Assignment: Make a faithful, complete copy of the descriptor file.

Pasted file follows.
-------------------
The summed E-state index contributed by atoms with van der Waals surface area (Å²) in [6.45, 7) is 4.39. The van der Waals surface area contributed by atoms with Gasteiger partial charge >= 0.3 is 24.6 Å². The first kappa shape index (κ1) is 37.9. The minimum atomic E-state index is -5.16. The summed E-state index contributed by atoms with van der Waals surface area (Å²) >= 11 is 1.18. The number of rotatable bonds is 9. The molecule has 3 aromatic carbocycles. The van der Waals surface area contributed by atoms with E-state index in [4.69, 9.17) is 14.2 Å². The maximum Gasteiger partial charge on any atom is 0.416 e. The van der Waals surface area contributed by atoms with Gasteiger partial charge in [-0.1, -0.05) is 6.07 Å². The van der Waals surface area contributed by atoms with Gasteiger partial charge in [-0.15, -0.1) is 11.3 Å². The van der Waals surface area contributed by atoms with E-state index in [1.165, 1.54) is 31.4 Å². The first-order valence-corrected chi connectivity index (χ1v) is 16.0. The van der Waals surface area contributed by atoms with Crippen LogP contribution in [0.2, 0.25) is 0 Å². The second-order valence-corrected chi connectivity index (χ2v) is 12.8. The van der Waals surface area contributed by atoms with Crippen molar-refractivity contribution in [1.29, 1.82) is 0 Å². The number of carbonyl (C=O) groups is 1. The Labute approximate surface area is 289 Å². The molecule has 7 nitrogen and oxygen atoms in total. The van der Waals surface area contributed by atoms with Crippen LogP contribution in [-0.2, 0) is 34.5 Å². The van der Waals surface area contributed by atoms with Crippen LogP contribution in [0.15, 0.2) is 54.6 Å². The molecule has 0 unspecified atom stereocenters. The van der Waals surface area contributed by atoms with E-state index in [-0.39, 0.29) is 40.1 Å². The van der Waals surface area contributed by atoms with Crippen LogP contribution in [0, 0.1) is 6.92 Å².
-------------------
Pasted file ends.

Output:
The summed E-state index contributed by atoms with van der Waals surface area (Å²) in [6.45, 7) is 4.39. The van der Waals surface area contributed by atoms with Gasteiger partial charge >= 0.3 is 24.6 Å². The first kappa shape index (κ1) is 37.9. The minimum atomic E-state index is -5.16. The summed E-state index contributed by atoms with van der Waals surface area (Å²) >= 11 is 1.18. The number of rotatable bonds is 9. The molecule has 3 aromatic carbocycles. The van der Waals surface area contributed by atoms with E-state index in [4.69, 9.17) is 14.2 Å². The maximum Gasteiger partial charge on any atom is 0.416 e. The van der Waals surface area contributed by atoms with Gasteiger partial charge in [-0.1, -0.05) is 6.07 Å². The van der Waals surface area contributed by atoms with Gasteiger partial charge in [-0.15, -0.1) is 11.3 Å². The van der Waals surface area contributed by atoms with E-state index in [1.165, 1.54) is 31.4 Å². The first-order valence-corrected chi connectivity index (χ1v) is 16.0. The van der Waals surface area contributed by atoms with Crippen LogP contribution in [0.2, 0.25) is 0 Å². The second-order valence-corrected chi connectivity index (χ2v) is 12.8. The van der Waals surface area contributed by atoms with Crippen molar-refractivity contribution in [1.29, 1.82) is 0 Å². The number of carbonyl (C=O) groups is 1. The Labute approximate surface area is 289 Å². The molecule has 7 nitrogen and oxygen atoms in total. The van der Waals surface area contributed by atoms with Crippen LogP contribution in [-0.2, 0) is 34.5 Å². The van der Waals surface area contributed by atoms with Crippen LogP contribution in [0.15, 0.2) is 54.6 Å². The molecule has 0 unspecified atom stereocenters. The van der Waals surface area contributed by atoms with E-state index in [-0.39, 0.29) is 40.1 Å². The van der Waals surface area contributed by atoms with Crippen LogP contribution in [0, 0.1) is 6.92 Å².